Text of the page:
As you’ll know from the material on the Healthy Chat website, we only use Human Givens psychotherapists: they’re fast, effective and practical (research has shown Human Givens is 3 time more effective than the next most effective therapy known!). The list above is one that we each adhere to as a minimum set of professional standards.

 

If you want a psychotherapist in Aberdeen, Liverpool or Penzance – feel free to call us first. If we have a Healthy Chat practitioner nearby, we’ll put you in touch straight away. In defining life moments, borrow only the best brain, for the fastest recovery. You deserve it.

 

 

Jennifer Broadley is the founder of www.HealthyChat.co.uk. Since 2012 she has worked full time delivering therapeutic, life-changing conversations from her private practices in Aberdeen, Dundee and the north of Scotland. She additionally works with UK clients by phone and European clients by skype. In 2002 Jennifer set up an executive coaching company supporting the continued high performance of business leaders and entrepreneurs working for medium and large companies – she is still active in this sector through www.JenniferBroadley.com.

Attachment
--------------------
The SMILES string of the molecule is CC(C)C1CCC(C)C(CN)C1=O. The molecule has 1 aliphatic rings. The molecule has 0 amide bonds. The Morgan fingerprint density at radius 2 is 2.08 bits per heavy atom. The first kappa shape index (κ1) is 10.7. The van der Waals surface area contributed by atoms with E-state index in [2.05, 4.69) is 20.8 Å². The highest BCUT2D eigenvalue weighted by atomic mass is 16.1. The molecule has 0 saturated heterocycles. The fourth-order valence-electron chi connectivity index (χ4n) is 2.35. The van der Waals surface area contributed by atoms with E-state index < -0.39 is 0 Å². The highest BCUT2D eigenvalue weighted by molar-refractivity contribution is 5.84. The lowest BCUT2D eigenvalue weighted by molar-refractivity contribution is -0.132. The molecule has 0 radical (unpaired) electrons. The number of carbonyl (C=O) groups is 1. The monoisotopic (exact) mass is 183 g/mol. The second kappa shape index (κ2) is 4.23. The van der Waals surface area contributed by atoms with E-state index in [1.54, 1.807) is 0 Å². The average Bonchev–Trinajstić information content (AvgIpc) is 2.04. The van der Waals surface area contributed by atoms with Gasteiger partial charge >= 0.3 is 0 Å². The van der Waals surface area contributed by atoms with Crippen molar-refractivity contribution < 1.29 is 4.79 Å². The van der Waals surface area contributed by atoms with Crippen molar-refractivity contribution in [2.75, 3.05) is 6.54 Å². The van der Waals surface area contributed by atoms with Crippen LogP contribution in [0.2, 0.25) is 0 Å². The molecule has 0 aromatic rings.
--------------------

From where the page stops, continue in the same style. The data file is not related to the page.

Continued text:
Jennifer was brought up in West Africa, educated in Scotland and lived and worked in Hong Kong, Australia and Indonesia before returning to a London base in 1997. She and her daughter now live on the UK's east coast, where she continues to coach and write. Jennifer is a writer and a published author. Her first book 'The 7 Steps to Personal & Professional Freedom'®, is available on www.Amazon.co.uk. For therapy or executive coaching enquiries please email, message or call Jennifer via her websites.